The glowing parallelograms

I begin every day by looking at a screen. Sometimes my laptop, usually my phone. Either way, it’s a square emanating blue light. And though it has caused many terrible things for many people (addiction, depression, totally incapacitated social skills), it has, at least, opened up a chasm of literary opportunities for writers. Nary a Nabokov nor Nietzsche had the chance to wrestle with cell phones. The subject is rife for the kvetching.

When I was in high school, a boy wrote a poem about “glowing parallelograms” that were progressively taking over our lives. I liked that description. It’s good to remember the simple weight and shape of things. And it’s good to remember adolescents waxing lyrical in their lovely adolescent way — “oblongs of absence,” “glimmers of the grotesque,” “cell phboners” — and so on, as I imagine in the scribbled in the Google Docs of today’s high school juniors.

I bring all this up because I started working remotely a few months ago, and that means I keep the company of a glowing square, and not much more, for several hours each day. I don’t spend more time on the screen than I did in New York really, but I have fewer humans plugged in next to me. It’s unclear if the takeaway here is that there is comfort in community, or it’s just chaos all the way down.

But life goes on. Several weeks ago I got lunch with my friend Robert. He took me to his favorite taco place. It’s a thing I don’t take lightly because you never want your top hangouts infiltrated by too many acquaintances you know. (And let’s face it, most people come with a few bozos in their networks.) But, should you ever find yourself at a good LA taco stand, may I suggest the tinga de pollo? Anyway, we munched on the goods. I talked about the woes of fiction. He talked about the woes of screenwriting. We both felt bad for poets, who don’t have a prayer of a chance.

We were somewhere around Little Armenia when we parted ways, and it was 45 minutes or so back to my place by foot. But it was a good day for that kind of walk. Griffith Park Observatory was off in the horizon, the tawny dome vaulting into a sky filled with cotton ball clouds. So I started my trek, and taking a cue from the facility overhead, observed. People watered their towers of cacti and succulents, turfgrasses and sea sprays, and various potted architectures that guarded the grounds of their front yards. While I walked down Fountain, I passed street art that read:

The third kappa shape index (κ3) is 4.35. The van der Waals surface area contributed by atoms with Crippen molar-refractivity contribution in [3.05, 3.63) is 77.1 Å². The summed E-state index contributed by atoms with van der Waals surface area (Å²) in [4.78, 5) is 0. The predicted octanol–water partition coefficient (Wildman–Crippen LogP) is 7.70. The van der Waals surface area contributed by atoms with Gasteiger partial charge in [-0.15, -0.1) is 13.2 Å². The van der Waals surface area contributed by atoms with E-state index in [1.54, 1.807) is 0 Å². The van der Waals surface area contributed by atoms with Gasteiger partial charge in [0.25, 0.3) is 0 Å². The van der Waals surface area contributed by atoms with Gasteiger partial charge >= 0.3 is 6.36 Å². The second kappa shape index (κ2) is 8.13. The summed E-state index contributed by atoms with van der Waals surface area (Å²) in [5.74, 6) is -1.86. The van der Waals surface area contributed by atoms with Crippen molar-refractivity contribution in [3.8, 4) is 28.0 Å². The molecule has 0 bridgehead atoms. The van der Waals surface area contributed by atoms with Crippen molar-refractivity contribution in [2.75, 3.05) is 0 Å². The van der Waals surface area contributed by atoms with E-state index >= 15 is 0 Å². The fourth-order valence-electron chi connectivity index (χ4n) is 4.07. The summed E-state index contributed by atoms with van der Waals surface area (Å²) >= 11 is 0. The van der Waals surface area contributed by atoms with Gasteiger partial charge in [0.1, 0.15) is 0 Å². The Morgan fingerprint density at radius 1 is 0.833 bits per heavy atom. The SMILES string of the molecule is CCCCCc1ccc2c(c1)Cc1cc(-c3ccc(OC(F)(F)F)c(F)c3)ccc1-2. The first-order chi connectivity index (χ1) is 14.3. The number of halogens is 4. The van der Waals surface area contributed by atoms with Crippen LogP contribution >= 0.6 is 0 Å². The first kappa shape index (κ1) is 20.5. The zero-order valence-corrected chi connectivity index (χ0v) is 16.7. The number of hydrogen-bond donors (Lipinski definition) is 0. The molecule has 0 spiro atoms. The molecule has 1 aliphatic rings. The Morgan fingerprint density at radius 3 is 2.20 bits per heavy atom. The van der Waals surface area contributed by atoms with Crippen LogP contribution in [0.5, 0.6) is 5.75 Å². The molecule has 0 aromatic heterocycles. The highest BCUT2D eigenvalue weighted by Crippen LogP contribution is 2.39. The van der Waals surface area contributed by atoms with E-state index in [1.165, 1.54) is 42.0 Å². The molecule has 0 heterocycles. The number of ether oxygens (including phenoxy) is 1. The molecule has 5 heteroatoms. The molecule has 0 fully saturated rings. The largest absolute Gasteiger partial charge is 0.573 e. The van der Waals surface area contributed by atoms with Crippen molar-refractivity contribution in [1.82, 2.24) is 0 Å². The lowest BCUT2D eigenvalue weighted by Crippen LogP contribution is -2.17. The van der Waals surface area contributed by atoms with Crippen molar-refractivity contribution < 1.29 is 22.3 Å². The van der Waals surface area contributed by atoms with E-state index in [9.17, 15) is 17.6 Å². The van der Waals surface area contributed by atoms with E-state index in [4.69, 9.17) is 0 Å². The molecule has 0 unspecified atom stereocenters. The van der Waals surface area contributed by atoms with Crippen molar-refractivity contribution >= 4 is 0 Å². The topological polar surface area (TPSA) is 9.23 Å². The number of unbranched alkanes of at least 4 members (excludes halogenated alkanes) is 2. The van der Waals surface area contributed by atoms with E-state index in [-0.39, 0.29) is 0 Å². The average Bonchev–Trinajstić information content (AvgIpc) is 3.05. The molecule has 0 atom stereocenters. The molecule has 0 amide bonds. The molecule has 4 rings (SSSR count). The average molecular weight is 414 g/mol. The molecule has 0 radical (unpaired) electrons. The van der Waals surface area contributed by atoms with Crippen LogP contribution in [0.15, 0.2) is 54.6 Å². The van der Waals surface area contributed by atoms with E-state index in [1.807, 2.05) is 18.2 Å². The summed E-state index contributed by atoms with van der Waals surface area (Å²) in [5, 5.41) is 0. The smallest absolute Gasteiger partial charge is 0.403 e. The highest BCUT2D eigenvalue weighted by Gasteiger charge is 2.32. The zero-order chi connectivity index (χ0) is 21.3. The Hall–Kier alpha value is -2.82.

Someone asked Bette Davis for “the best way an aspiring starlet could get into Hollywood.” She said, “Take Fountain.”

Perfect strolling fodder. I thought about how I’ve managed to carve out, against all odds, a little slice of New York life in LA. Namely, I don’t have a car, and thus walk everywhere. I live in a hip little neighborhood, half a block shy of the main drag. I can skip to a pile of coffee shops and taco stands. I can take 15 minutes to stroll to the Rite Aid for shampoo and light bulbs. I can even walk to get my groceries — both the normal one, and the overpriced organic one. And, since I work from home, I have nowhere to be during the day except attached to a screen. Which I can use to order a Lyft, should I need.

I split my time between working from my desk at home and my neighborhood coffee shops. So I’m next to other people who work out of coffee shops a lot. In New York, you’ve got a lawyer, a grad student, a nurse, a playwright all sitting side by side. But everyone in LA is part of “the industry” — or its cousin, “trying to break into the industry.” I have heard so many screenwriters pitching their plotline to producers, it has spawned my own short film idea which is just a composite of all the pitches I’ve heard. The things you overhear in coffee shops are one of the biggest differences between New York and LA.

I quite like working remotely. Sure, there’s an intense expectation of laser-sharp communications and airtight autonomy, less human interaction, and you miss out on the in-the-room vibes that happen in all rooms with more than one person. But it’s also kind of nice to just own your work, wholly, and try to exceed the trust that was placed in you. And do laundry if you need to. And, anyway, we’ve got the screen to connect us anytime, any place, and that has taken us some real distances — for better or worse or very weird.

Ah, well. As they say, turn and face the strange. And perhaps grab a taco or two while you’re at it.


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